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The Virtual Library – a story in desperation

July 23, 2009

Collaborative approach to librarianismWhen registration for spring first became available, I was sure to register for the course.  I then changed Masters programs and was not fully sure that I would be able to take the class.  Because of this, I decided to stay registered in the class, but did not purchase the textbook as I wanted to hear what my advisor said regarding the class.  As the course approached, I finally had an opportunity to sit down with my advisor in the latter part of June and she informed me that EDES 501 would be an excellent option course.

I said to myself, “Time to get the textbook.”

When I went to Amazon.ca and purchased the text, I was informed that the text would not arrive for a few weeks, well into the course.  What was I to do?

I decided to get onto the Internet.  My first stop was the University of Alberta library system.  From here, using the online catalog, I found out that the book was currently out, and had one person next in line to take it out.  I added my name to the list and carried on looking for the book.  My next stop was the Strathcona County Library website.  From here I looked through the catalog online.  The book was not in the catalog, but I did link to the Alberta Library Online.  From here, I was able to request an InterLibrary loan of the book.  I received an e-mail back the next day that stated, “This title is too new to borrow on Interlibrary Loan”.  I then checked Edmonton Public Library, but they did not have the book in their catalog.

Before the Internet, I would have had to physically go to each of these libraries and check to see if each one had the book available.  Now I am able to do all of this searching right from the comfort of my own home with the use of my computer.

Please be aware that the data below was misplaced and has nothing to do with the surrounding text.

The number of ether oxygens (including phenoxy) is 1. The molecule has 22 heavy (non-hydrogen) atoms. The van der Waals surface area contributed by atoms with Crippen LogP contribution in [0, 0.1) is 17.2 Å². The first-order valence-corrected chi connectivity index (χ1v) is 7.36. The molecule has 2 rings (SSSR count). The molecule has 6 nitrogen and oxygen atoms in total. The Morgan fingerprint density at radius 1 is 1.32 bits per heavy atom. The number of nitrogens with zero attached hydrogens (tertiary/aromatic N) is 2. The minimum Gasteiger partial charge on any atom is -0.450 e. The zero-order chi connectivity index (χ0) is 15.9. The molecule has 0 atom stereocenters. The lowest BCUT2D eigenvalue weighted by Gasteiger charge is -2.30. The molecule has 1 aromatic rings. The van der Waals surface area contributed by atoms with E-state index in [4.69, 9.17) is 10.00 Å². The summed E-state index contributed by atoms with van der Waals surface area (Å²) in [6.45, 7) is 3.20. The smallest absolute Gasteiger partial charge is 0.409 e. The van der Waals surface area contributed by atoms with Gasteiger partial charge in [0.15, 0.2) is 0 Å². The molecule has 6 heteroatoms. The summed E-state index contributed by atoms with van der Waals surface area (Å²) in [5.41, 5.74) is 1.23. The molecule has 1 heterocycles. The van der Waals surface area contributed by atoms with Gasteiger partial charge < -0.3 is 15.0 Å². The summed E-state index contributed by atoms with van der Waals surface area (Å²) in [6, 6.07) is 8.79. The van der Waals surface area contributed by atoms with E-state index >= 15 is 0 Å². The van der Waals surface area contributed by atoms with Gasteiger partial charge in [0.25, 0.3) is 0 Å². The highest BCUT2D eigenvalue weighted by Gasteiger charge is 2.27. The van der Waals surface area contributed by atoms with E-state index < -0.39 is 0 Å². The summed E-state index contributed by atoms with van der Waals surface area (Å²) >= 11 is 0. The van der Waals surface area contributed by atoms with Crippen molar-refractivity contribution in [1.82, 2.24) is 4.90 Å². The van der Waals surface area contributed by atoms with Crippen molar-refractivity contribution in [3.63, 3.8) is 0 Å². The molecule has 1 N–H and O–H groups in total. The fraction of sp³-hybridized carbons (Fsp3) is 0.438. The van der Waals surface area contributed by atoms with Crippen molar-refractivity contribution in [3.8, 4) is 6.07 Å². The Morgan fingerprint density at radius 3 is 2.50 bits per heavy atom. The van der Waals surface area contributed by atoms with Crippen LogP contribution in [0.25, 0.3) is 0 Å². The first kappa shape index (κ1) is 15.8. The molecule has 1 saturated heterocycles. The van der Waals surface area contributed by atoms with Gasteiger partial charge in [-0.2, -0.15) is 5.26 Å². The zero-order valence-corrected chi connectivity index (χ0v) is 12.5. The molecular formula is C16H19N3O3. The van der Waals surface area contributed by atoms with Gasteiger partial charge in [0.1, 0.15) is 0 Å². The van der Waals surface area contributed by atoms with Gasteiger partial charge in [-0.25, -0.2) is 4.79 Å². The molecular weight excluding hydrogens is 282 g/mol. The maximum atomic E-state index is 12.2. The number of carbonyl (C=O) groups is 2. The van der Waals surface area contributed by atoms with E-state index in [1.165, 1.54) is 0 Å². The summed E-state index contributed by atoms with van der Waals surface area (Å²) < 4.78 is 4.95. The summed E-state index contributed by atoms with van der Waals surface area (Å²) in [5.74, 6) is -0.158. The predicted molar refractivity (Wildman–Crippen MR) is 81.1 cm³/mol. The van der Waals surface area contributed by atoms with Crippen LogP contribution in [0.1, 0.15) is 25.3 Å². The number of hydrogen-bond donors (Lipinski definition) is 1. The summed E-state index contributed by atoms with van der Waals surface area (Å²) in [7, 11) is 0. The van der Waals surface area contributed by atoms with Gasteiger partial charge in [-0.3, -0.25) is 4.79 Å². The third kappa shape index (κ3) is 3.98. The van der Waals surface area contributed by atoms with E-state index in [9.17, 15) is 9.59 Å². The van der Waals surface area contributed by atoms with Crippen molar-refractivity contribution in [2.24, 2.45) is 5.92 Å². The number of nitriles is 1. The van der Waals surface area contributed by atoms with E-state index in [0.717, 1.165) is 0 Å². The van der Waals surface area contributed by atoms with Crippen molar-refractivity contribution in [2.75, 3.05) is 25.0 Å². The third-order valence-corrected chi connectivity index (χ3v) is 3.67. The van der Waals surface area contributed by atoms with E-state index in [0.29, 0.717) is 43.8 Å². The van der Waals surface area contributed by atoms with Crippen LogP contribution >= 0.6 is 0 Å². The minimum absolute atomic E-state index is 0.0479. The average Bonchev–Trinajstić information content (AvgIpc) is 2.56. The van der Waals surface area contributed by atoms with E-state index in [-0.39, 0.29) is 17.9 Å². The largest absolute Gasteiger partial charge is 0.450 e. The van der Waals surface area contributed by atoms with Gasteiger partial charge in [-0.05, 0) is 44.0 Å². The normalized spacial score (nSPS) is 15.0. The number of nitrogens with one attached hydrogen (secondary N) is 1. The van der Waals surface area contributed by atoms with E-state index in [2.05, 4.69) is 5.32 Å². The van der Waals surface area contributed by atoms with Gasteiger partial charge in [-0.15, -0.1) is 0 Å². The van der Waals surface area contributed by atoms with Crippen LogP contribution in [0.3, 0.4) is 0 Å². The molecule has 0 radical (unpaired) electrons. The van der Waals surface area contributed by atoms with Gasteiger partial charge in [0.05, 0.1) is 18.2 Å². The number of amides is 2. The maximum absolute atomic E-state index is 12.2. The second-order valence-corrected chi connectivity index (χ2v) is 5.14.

Searching a catalog is just one of the uses of a virtual library, however.  From these library websites, I am able to:

  • Search databases for scholarly and non-scholarly work such as articles from academic journals, magazines, and trade documents.
  • Read items that have digital versions
  • Research how to reference / cite resources in my academic work
  • Ask A Librarian

These are wonderful features that would not be available if there was not a virtual library set up.

In the end, I was able to get the text from the U of A libraries and keep it until just before my copy arrived from Amazon.  This was definitely a close call.  See my next blog where I discuss the academics of virtual libraries and their use in schools.

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3 comments

  1. Yes, Dan, I agree with you and others that access to electronic sources certainly made earning a Master’s degree do-able for me.
    Lori


  2. I believe that I was the first to sign the book out and the timing for me was also impeccable Dan; I received my email recall the day before Richardson’s text arrived in my mail. Now if I had only realized I purchased (and paid dearly for) the hard cover instead of ordering a soft cover text – good thing it is such a great resource!

    ~:) Heather


  3. Dan,

    Enjoyed reading about how you obtained a copy of the text. I didn’t know there was a text (since I missed the email in April or whenever it came to everyone who was already registered in the class. Once I knew the name of the text (last week of June), I checked the university library and the public library. Both had one copy of the 2006 edition of the text. I requested both but only picked up one. Meanwhile, I ordered the text through Amazon but was told it may take three weeks. The textbook arrived in the mail this morning. Fortunately I ordered a paperback version. Come to think of it, I also ordered in an online manner and paid online as well. It beats standing in line in a university bookstore and paying for parking.
    Ruth



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